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Columbia president tells lawmakers at antisemitism hearing there is a 'moral crisis'


The president of Columbia University spent three hours on Capitol Hill yesterday, telling Congress that in the months since Hamas attacked Israel and Israel began its military response, her school has been doing all it can to fight antisemitism on campus.


MINOUCHE SHAFIK: Antisemitism has no place on our campus, and I am personally committed to doing everything I can to confront it directly.

FADEL: Her testimony came months after a similar hearing helped prompt the resignations of the presidents of Penn and Harvard. NPR's Elissa Nadworny has more.

ELISSA NADWORNY, BYLINE: There were a lot fewer fireworks at this House Education Committee hearing than at the one in December, which saw the presidents of Penn, MIT and Harvard get caught up in legalese or lengthy contextual scenarios in their answers. In Wednesday's hearing, Columbia's president, Minouche Shafik, alongside two Columbia trustees and a law professor, were quick to establish they would be clear in their language denouncing antisemitism. Take this early exchange with Suzanne Bonamici, a Democrat from Oregon.


SUZANNE BONAMICI: Does calling for the genocide of Jews violate Columbia's code of conduct?

DAVID GREENWALD: Yes, it does.

CLAIRE SHIPMAN: Yes, it does.

SHAFIK: Yes, it does.

DAVID SCHIZER: Yes, it does.

NADWORNY: All four witnesses from Columbia say yes very clearly. Columbia, like many campuses, has struggled to balance free speech with the safety of its students at a time when Jewish students on college campuses have experienced a stark increase in antisemitic incidents following October 7, according to the Anti-Defamation League. In many of the Columbia officials' answers, they agreed with lawmaker's anger and said they had work to do on campus.

There were still moments of tension in the hearing. Lawmakers, including Tim Walberg, a Republican from Michigan, and Elise Stefanik, a Republican from New York, pushed hard on specific incidents of Columbia professors who had made comments in support of Hamas.


KATHY MANNING: Why is that professor still teaching at Columbia?

SHAFIK: He has been spoken to.

TIM WALBERG: He's been spoken to? I have your answer.

ELISE STEFANIK: What was he told? Any other disciplinary actions taken?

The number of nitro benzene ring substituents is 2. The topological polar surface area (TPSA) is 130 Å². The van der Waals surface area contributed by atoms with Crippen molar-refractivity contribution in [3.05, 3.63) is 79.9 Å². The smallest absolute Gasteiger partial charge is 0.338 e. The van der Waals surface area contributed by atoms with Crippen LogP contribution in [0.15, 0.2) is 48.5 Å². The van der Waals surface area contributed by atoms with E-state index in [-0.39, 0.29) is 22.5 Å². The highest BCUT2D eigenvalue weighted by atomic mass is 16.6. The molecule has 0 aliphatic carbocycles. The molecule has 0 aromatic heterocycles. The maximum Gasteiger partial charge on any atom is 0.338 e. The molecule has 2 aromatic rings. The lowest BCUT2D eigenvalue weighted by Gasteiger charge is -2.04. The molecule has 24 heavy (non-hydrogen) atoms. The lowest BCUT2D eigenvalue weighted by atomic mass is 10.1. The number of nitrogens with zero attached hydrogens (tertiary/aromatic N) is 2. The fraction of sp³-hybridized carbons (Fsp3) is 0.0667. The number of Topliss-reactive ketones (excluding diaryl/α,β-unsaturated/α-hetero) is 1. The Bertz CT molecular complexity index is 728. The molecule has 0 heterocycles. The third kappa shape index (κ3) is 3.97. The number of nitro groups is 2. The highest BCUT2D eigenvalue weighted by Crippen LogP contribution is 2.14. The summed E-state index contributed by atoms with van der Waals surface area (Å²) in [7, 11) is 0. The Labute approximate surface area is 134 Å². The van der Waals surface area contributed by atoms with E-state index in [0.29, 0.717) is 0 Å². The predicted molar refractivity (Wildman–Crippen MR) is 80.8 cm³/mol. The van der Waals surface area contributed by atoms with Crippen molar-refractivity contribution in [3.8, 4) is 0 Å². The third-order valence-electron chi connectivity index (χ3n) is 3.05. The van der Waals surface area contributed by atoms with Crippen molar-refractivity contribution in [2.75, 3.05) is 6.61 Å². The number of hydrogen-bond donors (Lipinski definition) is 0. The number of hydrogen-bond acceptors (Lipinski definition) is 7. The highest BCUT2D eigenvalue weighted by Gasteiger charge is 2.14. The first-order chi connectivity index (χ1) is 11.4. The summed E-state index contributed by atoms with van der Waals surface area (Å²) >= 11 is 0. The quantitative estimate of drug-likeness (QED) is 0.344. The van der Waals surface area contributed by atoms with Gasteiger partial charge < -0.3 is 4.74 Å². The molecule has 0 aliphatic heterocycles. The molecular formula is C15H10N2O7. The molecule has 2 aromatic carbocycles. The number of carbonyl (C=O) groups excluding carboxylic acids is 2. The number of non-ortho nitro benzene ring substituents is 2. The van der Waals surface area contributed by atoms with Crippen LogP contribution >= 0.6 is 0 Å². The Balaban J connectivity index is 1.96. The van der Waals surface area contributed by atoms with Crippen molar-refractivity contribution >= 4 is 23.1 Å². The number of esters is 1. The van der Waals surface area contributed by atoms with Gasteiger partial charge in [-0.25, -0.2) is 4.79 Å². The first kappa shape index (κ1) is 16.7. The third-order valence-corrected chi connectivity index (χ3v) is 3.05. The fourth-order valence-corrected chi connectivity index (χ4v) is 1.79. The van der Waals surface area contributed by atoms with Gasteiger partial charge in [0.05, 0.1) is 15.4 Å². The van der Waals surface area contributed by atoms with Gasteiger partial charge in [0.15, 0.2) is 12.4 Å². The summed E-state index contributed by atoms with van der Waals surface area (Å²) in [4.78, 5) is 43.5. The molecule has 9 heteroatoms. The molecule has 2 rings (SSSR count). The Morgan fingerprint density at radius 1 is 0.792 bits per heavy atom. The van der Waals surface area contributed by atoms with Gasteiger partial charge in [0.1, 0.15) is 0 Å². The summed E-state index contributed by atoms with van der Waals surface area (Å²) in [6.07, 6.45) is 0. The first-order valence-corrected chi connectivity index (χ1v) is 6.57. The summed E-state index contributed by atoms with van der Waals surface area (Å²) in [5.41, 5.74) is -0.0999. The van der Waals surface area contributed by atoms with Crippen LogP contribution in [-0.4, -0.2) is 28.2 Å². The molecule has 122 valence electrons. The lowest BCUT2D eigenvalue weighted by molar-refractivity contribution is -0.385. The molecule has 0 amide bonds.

NADWORNY: In response, the college leaders vowed to hold faculty members accountable for antisemitic speech.

CHRISTOPHER ARMSTRONG: I thought the witnesses approached this hearing today in a very candid and sincere way.

NADWORNY: Christopher Armstrong, a lawyer at Holland & Knight who advises clients on how to respond to congressional investigations, said he thought the Columbia officials did well under pressure.

ARMSTRONG: It was clear they recognize this is a very real challenge on campus, and it's something colleges across the country are wrestling with.

NADWORNY: In the hearing, President Shafik repeatedly said that education was key and vowed to include lessons on antisemitism at orientations for new students. What do current students think?

JACOB SCHMELTZ: We were all watching it on a big TV, taking notes and commenting and responding.

NADWORNY: Jacob Schmeltz is a senior at Columbia studying political science and a co-vice president of the Jewish On Campus Student Union.

SCHMELTZ: I'm really happy that they finally made a really clear statement that this is an issue and acknowledged just how difficult it has been for Jewish students over the last six months.

NADWORNY: He says he'll be watching to see if their words match their actions on campus. Elissa Nadworny, NPR News. Transcript provided by NPR, Copyright NPR.

NPR transcripts are created on a rush deadline by an NPR contractor. This text may not be in its final form and may be updated or revised in the future. Accuracy and availability may vary. The authoritative record of NPR’s programming is the audio record.

Elissa Nadworny reports on all things college for NPR, following big stories like unprecedented enrollment declines, college affordability, the student debt crisis and workforce training. During the 2020-2021 academic year, she traveled to dozens of campuses to document what it was like to reopen during the coronavirus pandemic. Her work has won several awards including a 2020 Gracie Award for a story about student parents in college, a 2018 James Beard Award for a story about the Chinese-American population in the Mississippi Delta and a 2017 Edward R. Murrow Award for excellence in innovation.